Last week (HERE) we looked at how deposit account tiering is used, some of the objectives that banks might employ and the effectiveness of tiering in total. As discussed last week, many banks tier without objective, without data, and without supportive marketing thus rendering the methodology worthless and possibly hurtful. We challenged several commonly held assumptions and presented data that would indicate that tiering accounts may not be all that it is cracked up to be. Today, we want to explore what other methodologies we might employ in order to meet the objectives of better marketing and managing account balances.
The Correlation of Balance, Rate, and Geography
It turns out, that if you correlate account balances with rate, the relationship is weak at best. What other factors might be predictors of deposit behavior that banks can leverage? Geography is one that can make a difference. Banks already take advantage of this behavior by posting different rates for different zip codes or areas. Whereas balances explain about 12% of rate-sensitive behavior, geography can explain as much as 15%. As you might expect, the rise of the Internet has dramatically reduced sensitivity between geographies so we see more and more areas reacting the same way. Over the last ten years, banks have reduced the differences in deposit rates between different areas and now with the rise of mobile, we expect geographical pricing largely to go away over the next ten years.
Tier By Age of Account?
There are still other influences at work. Next to account balances and geography, the age of the account has the next largest influence. As you might expect, the older the account, the less rate/balance sensitive the account is. This brings up the question of whether banks should be tiering by account age? There is strong evidence to suggest that if you can market an account that is less than a year old and offers a higher rate if they increase their balances by 10%, you would be more successful than just tiering regardless of age.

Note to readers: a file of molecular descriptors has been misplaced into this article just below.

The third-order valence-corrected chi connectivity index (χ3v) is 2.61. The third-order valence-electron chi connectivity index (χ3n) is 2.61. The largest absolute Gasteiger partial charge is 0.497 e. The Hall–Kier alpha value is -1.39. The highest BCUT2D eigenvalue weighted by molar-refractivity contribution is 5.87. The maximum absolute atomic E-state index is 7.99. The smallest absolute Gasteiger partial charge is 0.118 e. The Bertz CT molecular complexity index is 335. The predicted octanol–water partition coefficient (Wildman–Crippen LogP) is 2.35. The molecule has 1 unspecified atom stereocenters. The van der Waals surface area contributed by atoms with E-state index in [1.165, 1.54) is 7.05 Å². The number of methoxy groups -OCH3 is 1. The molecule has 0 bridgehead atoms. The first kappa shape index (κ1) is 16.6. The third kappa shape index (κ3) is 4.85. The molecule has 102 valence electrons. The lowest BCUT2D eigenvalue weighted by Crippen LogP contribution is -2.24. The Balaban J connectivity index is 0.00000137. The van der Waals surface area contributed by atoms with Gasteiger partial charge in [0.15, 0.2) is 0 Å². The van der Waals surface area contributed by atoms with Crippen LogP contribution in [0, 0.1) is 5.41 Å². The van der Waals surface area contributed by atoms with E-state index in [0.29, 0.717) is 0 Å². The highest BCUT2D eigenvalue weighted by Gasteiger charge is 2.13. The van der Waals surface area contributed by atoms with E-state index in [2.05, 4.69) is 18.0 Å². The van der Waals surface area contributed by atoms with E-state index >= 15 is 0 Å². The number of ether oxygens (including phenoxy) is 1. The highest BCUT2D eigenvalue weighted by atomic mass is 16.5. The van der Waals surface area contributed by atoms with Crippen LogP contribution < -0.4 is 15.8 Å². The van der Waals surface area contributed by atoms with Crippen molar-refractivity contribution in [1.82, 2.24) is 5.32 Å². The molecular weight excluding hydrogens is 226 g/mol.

Tier By Number of Products or Customer Segment
The number of products also has about a 3% influence on rate/balance deposit behavior. The more products a customer uses, the less sensitive they become and the more open they are to building balances. Thus offering rate, waived fees or a special gift to open up another account may be more effective than tiering.
It also turns out that professionals in general are less rate sensitive than non-professionals. With the exception of medical doctors, lawyers, accountants and other professionals tend to be less rate/balance sensitive. Here it makes sense not to employ tiers (except for doctors) for many professions, as marketing will be ineffective and only serve to teach the account to be more rate sensitive.
Of course, the best answer to all of this is for banks to move to dynamic pricing. Banks already have enough data to optimize rate/balance down to the individual account level. Every customer, be it individual or business, faces their own balance/rate sensitivity curve. Understanding each customer’s behavior and then offering a special incentive that may not be rate (and probably isn’t) will be commonplace among community banks in the next ten years. Some banks are already doing this and achieving about 30% better performance as judged by the value of accounts. Deposit balances are larger, interest sensitivity is lower and lifetime value is greater.
Our advice is to not put too much effort in tiering - particularly not now when rates are low, but maybe not ever. In general, tiering increases complexity which jumps operational cost and causes confusion for both the customer and employee. Take a look and consider doing away with your tiers entirely unless you are committed to marketing and you have some evidence that the tiers are helping.
Your deposit data is readily available from your core system. If you are willing to analyze the data, plus run some experiments, then you may find excellent reasons to tier. If done the right way, tiering can serve to increase balances, drive down your cost of funds and best of all, decrease interest rate sensitivity.
If you are looking for the fastest way to build franchise value in your bank, investing resources in your data and deposit marketing without using rate is one of the best investments a bank can make. This is an excellent time to do this – all it takes is a little work and a little creativity to unlock double digit value.
Submitted by Chris Nichols on February 18, 2020